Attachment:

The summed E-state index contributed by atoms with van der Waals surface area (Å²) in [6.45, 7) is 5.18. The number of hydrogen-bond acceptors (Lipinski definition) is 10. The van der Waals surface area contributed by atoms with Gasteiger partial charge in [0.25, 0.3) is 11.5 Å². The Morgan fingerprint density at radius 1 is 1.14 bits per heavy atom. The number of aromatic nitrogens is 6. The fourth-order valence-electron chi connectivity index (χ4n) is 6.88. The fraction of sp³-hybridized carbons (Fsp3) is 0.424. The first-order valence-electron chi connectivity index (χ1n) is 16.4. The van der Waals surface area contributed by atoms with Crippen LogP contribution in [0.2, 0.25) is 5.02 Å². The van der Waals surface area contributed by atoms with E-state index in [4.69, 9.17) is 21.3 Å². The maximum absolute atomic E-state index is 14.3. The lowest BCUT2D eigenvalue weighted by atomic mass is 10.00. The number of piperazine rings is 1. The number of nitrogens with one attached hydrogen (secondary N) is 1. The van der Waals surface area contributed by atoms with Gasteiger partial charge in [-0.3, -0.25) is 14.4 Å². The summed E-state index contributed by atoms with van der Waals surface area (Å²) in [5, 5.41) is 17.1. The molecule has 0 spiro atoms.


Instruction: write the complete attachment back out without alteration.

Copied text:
The summed E-state index contributed by atoms with van der Waals surface area (Å²) in [6.45, 7) is 5.18. The number of hydrogen-bond acceptors (Lipinski definition) is 10. The van der Waals surface area contributed by atoms with Gasteiger partial charge in [0.25, 0.3) is 11.5 Å². The Morgan fingerprint density at radius 1 is 1.14 bits per heavy atom. The number of aromatic nitrogens is 6. The fourth-order valence-electron chi connectivity index (χ4n) is 6.88. The fraction of sp³-hybridized carbons (Fsp3) is 0.424. The first-order valence-electron chi connectivity index (χ1n) is 16.4. The van der Waals surface area contributed by atoms with Crippen LogP contribution in [0.2, 0.25) is 5.02 Å². The van der Waals surface area contributed by atoms with E-state index in [4.69, 9.17) is 21.3 Å². The maximum absolute atomic E-state index is 14.3. The lowest BCUT2D eigenvalue weighted by atomic mass is 10.00. The number of piperazine rings is 1. The number of nitrogens with one attached hydrogen (secondary N) is 1. The van der Waals surface area contributed by atoms with Gasteiger partial charge in [-0.3, -0.25) is 14.4 Å². The summed E-state index contributed by atoms with van der Waals surface area (Å²) in [5, 5.41) is 17.1. The molecule has 0 spiro atoms.